With little effort, apparently, we can define a convenient pool of several thousand graphs from which we might derive supposed symbolic significance. The total number of interesting geometric constructions that could be attempted in search of some mathematical coincidence relating two or more topics together is apparently limited only by one’s imagination and the time one is willing to spend in the effort. Many such graphs will produce measurements well within the 1% tolerance of some gemmatria value, from which a palatable interpretation can easily be composed. As one toys with various combinations and patterns, comparing results with another convenient pool of gemmatria relevant to the story, and finds something of interest an appealing interpretation is not very difficult to imagine.
For example, one might claim that Mark devised the concept of the “risen Jesus” in a prophetic sense, predicting that his ingenious fabrication, Christianity, would one distant day spawn a mighty nation which would unite 5 major divisions of the cult (by separating church and state:), “raising Jesus” to new heights, and then “raise” his religion to the ends of the earth. A pentagon, the symbol of this nation’s military might, with sides defined by arcs, in length the number of years that would elapse from the birth of Jesus until the birth of this nation (1776), brings a divided Jesus back together… just connect the vertices with 5 such arcs and you have “raised Jesus” all over again, in an entirely new way! (5 X 1776 = 8880)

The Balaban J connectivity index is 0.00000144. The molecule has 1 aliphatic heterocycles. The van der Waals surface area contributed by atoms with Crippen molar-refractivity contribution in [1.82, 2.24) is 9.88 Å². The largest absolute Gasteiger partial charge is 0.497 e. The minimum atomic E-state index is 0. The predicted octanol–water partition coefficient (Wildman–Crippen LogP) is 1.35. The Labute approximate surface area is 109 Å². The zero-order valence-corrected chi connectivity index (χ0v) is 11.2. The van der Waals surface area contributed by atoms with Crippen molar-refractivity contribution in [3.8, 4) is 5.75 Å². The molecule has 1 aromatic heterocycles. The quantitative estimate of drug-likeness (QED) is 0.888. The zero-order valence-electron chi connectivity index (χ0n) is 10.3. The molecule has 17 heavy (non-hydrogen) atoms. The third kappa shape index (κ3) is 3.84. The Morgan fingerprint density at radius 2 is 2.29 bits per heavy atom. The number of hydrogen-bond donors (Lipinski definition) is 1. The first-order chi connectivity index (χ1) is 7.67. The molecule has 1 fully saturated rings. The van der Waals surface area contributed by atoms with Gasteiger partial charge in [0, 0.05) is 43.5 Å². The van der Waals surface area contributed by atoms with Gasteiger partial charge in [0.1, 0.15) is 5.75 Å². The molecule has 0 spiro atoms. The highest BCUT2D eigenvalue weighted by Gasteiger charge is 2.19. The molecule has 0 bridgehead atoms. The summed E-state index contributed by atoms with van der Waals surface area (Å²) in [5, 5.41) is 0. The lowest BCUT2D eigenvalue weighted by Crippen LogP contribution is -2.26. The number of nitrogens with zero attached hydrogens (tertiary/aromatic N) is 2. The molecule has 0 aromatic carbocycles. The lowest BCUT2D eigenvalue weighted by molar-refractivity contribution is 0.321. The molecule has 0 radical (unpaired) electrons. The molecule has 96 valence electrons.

That took about 15 minutes to fabricate … by simply scanning a list of divisors of 8880 and using some imagination. Gleason has apparently honed his craft over a multi-year span, and will likely provide us with more sophisticated and intricate entertainment … having no more validity than the above nonsense … all in his own good time.
To actually demonstrate the arbitrary nature of Gleason’s “sacred geometry,” we attempted to construct such a thing from the text of John 11, the story of the Resurrection of Lazarus, since we happen to love the story. Gleason claims such geometries do not exist in the first twenty chapters of John. This effort took the better portion of a lazy afternoon.
The sum of the Greek names Mary, Martha, Lazarus and Jesus is the diameter of the inscribed circle (99.9% fit), yielding a … I’ll not call it “sacred” … geometry.